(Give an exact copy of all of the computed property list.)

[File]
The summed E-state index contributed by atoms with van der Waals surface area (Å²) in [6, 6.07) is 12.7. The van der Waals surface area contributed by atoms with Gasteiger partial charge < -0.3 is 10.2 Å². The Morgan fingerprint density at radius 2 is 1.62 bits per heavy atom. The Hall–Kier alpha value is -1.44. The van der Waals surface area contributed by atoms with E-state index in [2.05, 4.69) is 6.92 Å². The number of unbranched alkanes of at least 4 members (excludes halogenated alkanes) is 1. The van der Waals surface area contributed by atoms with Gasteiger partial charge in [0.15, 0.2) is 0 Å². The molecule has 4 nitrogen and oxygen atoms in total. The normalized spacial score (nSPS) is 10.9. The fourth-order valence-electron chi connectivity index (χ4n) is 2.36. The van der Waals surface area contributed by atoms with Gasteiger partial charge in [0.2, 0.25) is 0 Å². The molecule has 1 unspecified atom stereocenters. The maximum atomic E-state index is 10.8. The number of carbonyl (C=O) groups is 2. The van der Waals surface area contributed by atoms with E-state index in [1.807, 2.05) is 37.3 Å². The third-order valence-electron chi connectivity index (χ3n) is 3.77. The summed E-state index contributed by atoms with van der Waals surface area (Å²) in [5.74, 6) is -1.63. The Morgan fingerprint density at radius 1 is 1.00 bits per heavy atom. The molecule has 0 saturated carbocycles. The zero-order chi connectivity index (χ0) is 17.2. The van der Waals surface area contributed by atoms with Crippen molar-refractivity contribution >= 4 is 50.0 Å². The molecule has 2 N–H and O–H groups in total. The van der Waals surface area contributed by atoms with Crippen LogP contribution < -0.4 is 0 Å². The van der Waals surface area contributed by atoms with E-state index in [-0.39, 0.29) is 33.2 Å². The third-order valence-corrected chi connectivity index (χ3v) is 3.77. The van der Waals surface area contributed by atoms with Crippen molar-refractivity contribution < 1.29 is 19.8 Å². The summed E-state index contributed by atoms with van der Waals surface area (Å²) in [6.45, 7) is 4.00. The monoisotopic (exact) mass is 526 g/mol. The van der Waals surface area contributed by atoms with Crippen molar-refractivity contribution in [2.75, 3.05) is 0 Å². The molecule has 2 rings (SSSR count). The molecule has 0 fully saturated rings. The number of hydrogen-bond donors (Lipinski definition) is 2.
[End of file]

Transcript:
The summed E-state index contributed by atoms with van der Waals surface area (Å²) in [6, 6.07) is 12.7. The van der Waals surface area contributed by atoms with Gasteiger partial charge < -0.3 is 10.2 Å². The Morgan fingerprint density at radius 2 is 1.62 bits per heavy atom. The Hall–Kier alpha value is -1.44. The van der Waals surface area contributed by atoms with E-state index in [2.05, 4.69) is 6.92 Å². The number of unbranched alkanes of at least 4 members (excludes halogenated alkanes) is 1. The van der Waals surface area contributed by atoms with Gasteiger partial charge in [0.15, 0.2) is 0 Å². The molecule has 4 nitrogen and oxygen atoms in total. The normalized spacial score (nSPS) is 10.9. The fourth-order valence-electron chi connectivity index (χ4n) is 2.36. The van der Waals surface area contributed by atoms with Gasteiger partial charge in [0.2, 0.25) is 0 Å². The molecule has 1 unspecified atom stereocenters. The maximum atomic E-state index is 10.8. The number of carbonyl (C=O) groups is 2. The van der Waals surface area contributed by atoms with E-state index in [1.807, 2.05) is 37.3 Å². The third-order valence-electron chi connectivity index (χ3n) is 3.77. The summed E-state index contributed by atoms with van der Waals surface area (Å²) in [5.74, 6) is -1.63. The Morgan fingerprint density at radius 1 is 1.00 bits per heavy atom. The molecule has 0 saturated carbocycles. The zero-order chi connectivity index (χ0) is 17.2. The van der Waals surface area contributed by atoms with Crippen molar-refractivity contribution >= 4 is 50.0 Å². The molecule has 2 N–H and O–H groups in total. The van der Waals surface area contributed by atoms with Crippen LogP contribution < -0.4 is 0 Å². The van der Waals surface area contributed by atoms with E-state index in [-0.39, 0.29) is 33.2 Å². The third-order valence-corrected chi connectivity index (χ3v) is 3.77. The van der Waals surface area contributed by atoms with Crippen molar-refractivity contribution < 1.29 is 19.8 Å². The summed E-state index contributed by atoms with van der Waals surface area (Å²) in [6.45, 7) is 4.00. The monoisotopic (exact) mass is 526 g/mol. The van der Waals surface area contributed by atoms with Crippen molar-refractivity contribution in [2.75, 3.05) is 0 Å². The molecule has 2 rings (SSSR count). The molecule has 0 fully saturated rings. The number of hydrogen-bond donors (Lipinski definition) is 2.